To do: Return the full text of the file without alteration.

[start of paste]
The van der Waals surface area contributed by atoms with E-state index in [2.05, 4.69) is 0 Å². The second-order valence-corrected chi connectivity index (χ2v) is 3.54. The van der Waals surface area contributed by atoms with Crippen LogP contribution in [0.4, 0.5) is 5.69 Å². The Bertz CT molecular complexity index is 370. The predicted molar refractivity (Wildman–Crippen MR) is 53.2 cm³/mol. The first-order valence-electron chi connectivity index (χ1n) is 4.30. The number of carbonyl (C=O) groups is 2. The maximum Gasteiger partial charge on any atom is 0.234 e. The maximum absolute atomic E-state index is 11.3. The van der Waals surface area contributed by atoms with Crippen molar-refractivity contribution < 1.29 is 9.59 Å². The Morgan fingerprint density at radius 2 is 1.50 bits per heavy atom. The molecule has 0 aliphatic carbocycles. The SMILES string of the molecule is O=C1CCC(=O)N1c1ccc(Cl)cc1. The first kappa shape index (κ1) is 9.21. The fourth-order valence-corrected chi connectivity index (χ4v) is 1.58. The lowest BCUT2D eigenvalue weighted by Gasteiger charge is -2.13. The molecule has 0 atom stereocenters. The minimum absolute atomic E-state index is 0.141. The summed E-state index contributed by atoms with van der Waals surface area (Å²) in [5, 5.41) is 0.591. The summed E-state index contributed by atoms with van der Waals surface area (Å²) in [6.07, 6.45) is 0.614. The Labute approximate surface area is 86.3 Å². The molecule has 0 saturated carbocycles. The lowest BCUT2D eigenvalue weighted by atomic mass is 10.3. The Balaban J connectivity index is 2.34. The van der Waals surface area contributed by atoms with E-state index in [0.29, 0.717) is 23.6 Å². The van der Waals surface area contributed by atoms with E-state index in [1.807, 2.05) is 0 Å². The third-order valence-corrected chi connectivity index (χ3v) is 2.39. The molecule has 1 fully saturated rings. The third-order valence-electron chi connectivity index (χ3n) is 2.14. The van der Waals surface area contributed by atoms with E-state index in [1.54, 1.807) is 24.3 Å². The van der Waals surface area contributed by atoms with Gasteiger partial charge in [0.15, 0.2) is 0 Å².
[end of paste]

The van der Waals surface area contributed by atoms with E-state index in [2.05, 4.69) is 0 Å². The second-order valence-corrected chi connectivity index (χ2v) is 3.54. The van der Waals surface area contributed by atoms with Crippen LogP contribution in [0.4, 0.5) is 5.69 Å². The Bertz CT molecular complexity index is 370. The predicted molar refractivity (Wildman–Crippen MR) is 53.2 cm³/mol. The first-order valence-electron chi connectivity index (χ1n) is 4.30. The number of carbonyl (C=O) groups is 2. The maximum Gasteiger partial charge on any atom is 0.234 e. The maximum absolute atomic E-state index is 11.3. The van der Waals surface area contributed by atoms with Crippen molar-refractivity contribution < 1.29 is 9.59 Å². The Morgan fingerprint density at radius 2 is 1.50 bits per heavy atom. The molecule has 0 aliphatic carbocycles. The SMILES string of the molecule is O=C1CCC(=O)N1c1ccc(Cl)cc1. The first kappa shape index (κ1) is 9.21. The fourth-order valence-corrected chi connectivity index (χ4v) is 1.58. The lowest BCUT2D eigenvalue weighted by Gasteiger charge is -2.13. The molecule has 0 atom stereocenters. The minimum absolute atomic E-state index is 0.141. The summed E-state index contributed by atoms with van der Waals surface area (Å²) in [5, 5.41) is 0.591. The summed E-state index contributed by atoms with van der Waals surface area (Å²) in [6.07, 6.45) is 0.614. The Labute approximate surface area is 86.3 Å². The molecule has 0 saturated carbocycles. The lowest BCUT2D eigenvalue weighted by atomic mass is 10.3. The Balaban J connectivity index is 2.34. The van der Waals surface area contributed by atoms with E-state index in [0.29, 0.717) is 23.6 Å². The van der Waals surface area contributed by atoms with E-state index in [1.807, 2.05) is 0 Å². The third-order valence-corrected chi connectivity index (χ3v) is 2.39. The molecule has 1 fully saturated rings. The third-order valence-electron chi connectivity index (χ3n) is 2.14. The van der Waals surface area contributed by atoms with E-state index in [1.54, 1.807) is 24.3 Å². The van der Waals surface area contributed by atoms with Gasteiger partial charge in [0.15, 0.2) is 0 Å².